Los Angeles really shouldn't be in a position to take on an NFL team for 2010, seeing as how the state is so bankrupt it can't even afford to fall into the sea, but the prospect of hosting the National Football League makes powerful people do silly things. It's plutocratic catnip. (You should've seen the crazy things they did in this one little southern backwater.) They'll make some ridiculous deal, offer the Rose Bowl or Coliseum in the meantime, and then Jacksonville/St. Louis/San Diego/Minnesota won't have a team anymore. 50% chance Jacksonville doesn't make it to next year. It's bad business, but they're getting their stupid Los Angeles team. Resign yourselves.

LA and Toronto will both have teams within 5 years. It's only a matter of how soon.

Link to comment
Share on other sites

LA and Toronto will both have teams within 5 years. It's only a matter of how soon.

And who.

Barring a quick turnaround (on the field and in the stands) and/or Dave Checketts' purchase of the team (as he seems to be the only serious "local" buyer), the Rams will leave St. Louis. The way things are going, however, it looks like the Jaguars will beat them to Los Angeles. While leases can be bought out (remember Clay Bennett vs. Seattle?), the very earliest the Rams can leave is 2012, with 2014-15 being the end of their lease at Edward Jones Dome.

The stadium is privately financed, and the development group just cleared its last major obstacle, a settlement with neigboring city Walnut. Unlike other proposed LA-area stadiums, this one looks like it's going to be built. It's just a matter of how soon. The developer, Ed Roski, has said that a team that moves to LA would take up temporary housing in either the Rose Bowl or the Coliseum for a year or two while the City of Industry stadium is built.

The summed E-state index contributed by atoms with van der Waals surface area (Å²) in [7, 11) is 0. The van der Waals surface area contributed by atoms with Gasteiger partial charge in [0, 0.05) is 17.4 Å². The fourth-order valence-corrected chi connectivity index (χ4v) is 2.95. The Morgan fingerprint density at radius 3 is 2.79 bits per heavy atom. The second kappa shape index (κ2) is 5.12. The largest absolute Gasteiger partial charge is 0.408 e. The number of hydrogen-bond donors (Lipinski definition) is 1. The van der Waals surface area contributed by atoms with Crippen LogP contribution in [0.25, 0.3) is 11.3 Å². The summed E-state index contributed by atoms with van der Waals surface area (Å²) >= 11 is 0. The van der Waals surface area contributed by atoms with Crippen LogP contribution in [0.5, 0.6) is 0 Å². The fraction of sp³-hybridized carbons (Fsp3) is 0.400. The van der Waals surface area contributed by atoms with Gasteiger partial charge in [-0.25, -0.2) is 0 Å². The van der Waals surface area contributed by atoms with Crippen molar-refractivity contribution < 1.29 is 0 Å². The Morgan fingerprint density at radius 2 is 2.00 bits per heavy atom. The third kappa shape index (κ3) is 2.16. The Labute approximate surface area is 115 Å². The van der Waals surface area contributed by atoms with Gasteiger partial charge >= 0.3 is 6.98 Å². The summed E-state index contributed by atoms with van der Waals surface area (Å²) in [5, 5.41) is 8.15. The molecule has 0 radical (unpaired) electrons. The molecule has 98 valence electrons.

There is a chance that two teams could share the stadium, but I only see one team (wether it be Jacksonville, St. Louis, Oakland, San Diego, Minnesota, Buffalo, or San Francisco) making the move to Los Angeles in the next 2-3 years. A possible 2nd team moving there could happen in the area of 5-10 years, but to me it seems unlikely. We'll have to see what cookie (or in this case, fan base) crumbles first.

Link to comment
Share on other sites

LA and Toronto will both have teams within 5 years. It's only a matter of how soon.

And who.

Barring a quick turnaround (on the field and in the stands) and/or Dave Checketts' purchase of the team (as he seems to be the only serious "local" buyer), the Rams will leave St. Louis. The way things are going, however, it looks like the Jaguars will beat them to Los Angeles. While leases can be bought out (remember Clay Bennett vs. Seattle?), the very earliest the Rams can leave is 2012, with 2014-15 being the end of their lease at Edward Jones Dome.

The stadium is privately financed, and the development group just cleared its last major obstacle, a settlement with neigboring city Walnut. Unlike other proposed LA-area stadiums, this one looks like it's going to be built. It's just a matter of how soon. The developer, Ed Roski, has said that a team that moves to LA would take up temporary housing in either the Rose Bowl or the Coliseum for a year or two while the City of Industry stadium is built.

There is a chance that two teams could share the stadium, but I only see one team (wether it be Jacksonville, St. Louis, Oakland, San Diego, Minnesota, Buffalo, or San Francisco) making the move to Los Angeles in the next 2-3 years. A possible 2nd team moving there could happen in the area of 5-10 years, but to me it seems unlikely. We'll have to see what cookie (or in this case, fan base) crumbles first.

I'd say let LA support one team for the time being, and if the situation allows, the consider a 2nd team.

Link to comment
Share on other sites

The Rams are another one of those "going to happen eventually", since I don't see St. Louis renovating the entire place by 2015. They have reportedly struggled to gain a foothold outside of the city.

Personally, I'd like to see the Rams move back to Los Angeles. St. Louis could then pursue the Jags, and use that as an excuse to build the new park.

Link to comment
Share on other sites

Personally, I'd like to see the Rams move back to Los Angeles. St. Louis could then pursue the Jags, and use that as an excuse to build the new park.

Hadn't thought about that, but that's probably the best possible outcome to this scenario. Only thing is, would a city that lost two teams in the past quarter-century still be more attractive than, say, a Birmingham or a San Antonio?

Link to comment
Share on other sites

Archived

This topic is now archived and is closed to further replies.

Guest
This topic is now closed to further replies.



×
×
  • Create New...

Important Information

By using this site, you agree to our Terms of Use.